July 05, 2007
Blindsided by the Right

For many years, probably because of Watergate and the anti-McCarthy cartoons of Herblock, the Washington Post has been considered a liberal paper by those who donít read it.

But even when I worked there, back when the world was young, its editorial page was for the most part reliably Tory. The editor of it was J. Russell Wiggins, whose shilling for the Vietnam War was rewarded by LBJ with an ambassadorship to the United Nations. Later, when the editorial page started to look a little pink to the union-busting publisher, Kay Graham, she turned it over to her conservative pal, Meg Greenfield.

These days the page is run by Fred Hiatt, about whom I know nothing. But by his works, presumably, ye shall know him. Hereís a prediction from one of his editorials that has held up particularly well since its publication in January of 2006:

Humility is called for when predicting how a Supreme Court nominee will vote on key issues, or even what those issues will be, given how people and issues evolve. But itís fair to guess that Judge Alito will favor a judiciary that exercises restraint and does not substitute its judgment for that of the political branches in areas of their competence. Thatís not all bad. The Supreme Court sports a great range of ideological diversity but less disagreement about the scope of proper judicial power. The institutional self-discipline and modesty that both Judge Alito and Chief Justice Roberts profess could do the court good if taken seriously and applied apolitically.


Posted by Jerome Doolittle at July 05, 2007 11:22 AM
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The Washington Post has become quite enjoyable, despite everything. Since they opened up comments on most of their articles, all one has to do is read the comments on the articles every day and you quickly realize almost all the writers at the Post these days are totally out of touch with reality, or at least the reality as experienced by us common folks. Dana Milbank and Froomkin excepted.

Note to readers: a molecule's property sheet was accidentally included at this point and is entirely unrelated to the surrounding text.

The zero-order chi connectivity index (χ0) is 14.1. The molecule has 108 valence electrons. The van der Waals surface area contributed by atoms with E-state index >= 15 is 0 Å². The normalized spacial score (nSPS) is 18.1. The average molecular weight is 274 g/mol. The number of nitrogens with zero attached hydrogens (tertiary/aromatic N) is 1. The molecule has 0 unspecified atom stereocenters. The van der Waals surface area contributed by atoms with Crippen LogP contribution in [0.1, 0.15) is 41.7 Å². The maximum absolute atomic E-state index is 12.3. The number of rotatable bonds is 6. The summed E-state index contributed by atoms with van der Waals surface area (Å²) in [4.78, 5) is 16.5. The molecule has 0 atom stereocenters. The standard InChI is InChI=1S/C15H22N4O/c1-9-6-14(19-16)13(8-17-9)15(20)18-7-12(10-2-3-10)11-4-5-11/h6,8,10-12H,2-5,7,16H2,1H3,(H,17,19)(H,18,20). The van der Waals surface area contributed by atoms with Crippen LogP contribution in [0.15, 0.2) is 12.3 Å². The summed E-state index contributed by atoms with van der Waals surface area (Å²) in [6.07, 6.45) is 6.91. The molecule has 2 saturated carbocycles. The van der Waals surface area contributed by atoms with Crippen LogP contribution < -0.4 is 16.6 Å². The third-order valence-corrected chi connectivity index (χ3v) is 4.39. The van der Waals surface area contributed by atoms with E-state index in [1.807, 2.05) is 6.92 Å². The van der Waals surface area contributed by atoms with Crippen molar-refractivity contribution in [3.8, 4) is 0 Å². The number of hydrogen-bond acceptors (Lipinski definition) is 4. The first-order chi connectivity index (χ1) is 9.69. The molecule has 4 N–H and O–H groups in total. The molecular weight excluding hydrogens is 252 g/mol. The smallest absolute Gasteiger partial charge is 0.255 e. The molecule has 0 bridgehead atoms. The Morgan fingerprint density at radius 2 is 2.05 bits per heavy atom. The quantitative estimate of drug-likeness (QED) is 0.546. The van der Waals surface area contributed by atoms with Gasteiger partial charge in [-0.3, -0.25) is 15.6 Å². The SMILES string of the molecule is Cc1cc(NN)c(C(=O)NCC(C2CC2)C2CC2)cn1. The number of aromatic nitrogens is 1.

The neocon writers for the paper generally get a 90% or higher disapproval rating -many of them approach 98% disapproval - or at least that's about my count of the online comments.

Posted by: Buck on July 5, 2007 6:12 PM

I would claim that the Post has a larger stable of excellent writers than any other newspaper in the US right now. I certainly agree that their editorial page differs little from the WSJ. But in addition to Milbank and Froomkin, there's Pincus, Gellman, Leonnig, Chandrasekaran, Tyson, and others.

Of course good reporters don't make up for crappy editors. And it takes a lot of Milbank to balance a little Broder, not to mention Krauthammer, Will, etc. …

Posted by: Chuck Dupree (Belisarius) on July 5, 2007 9:19 PM

That's just me Chuck. I always read "the paper" as a conglomeration and unless they have their picture up there, I've never paid attention to the personality. Froomkin and Milbank-they get their pictures in their so I pay attention. Krugman at the NY Times is one of the few people I know there and like. But I can't tell you the names of movie actors or sports figures, or anybody like that either. I guess it's a habit you have to develop.

Posted by: Buck on July 6, 2007 6:13 AM

I agree w/you. The best edition is Saturday where they give readers another whole page. The Post's readership is sharper than the editorial staff. What about Mary McG?

Posted by: giulio7 on July 6, 2007 5:30 PM
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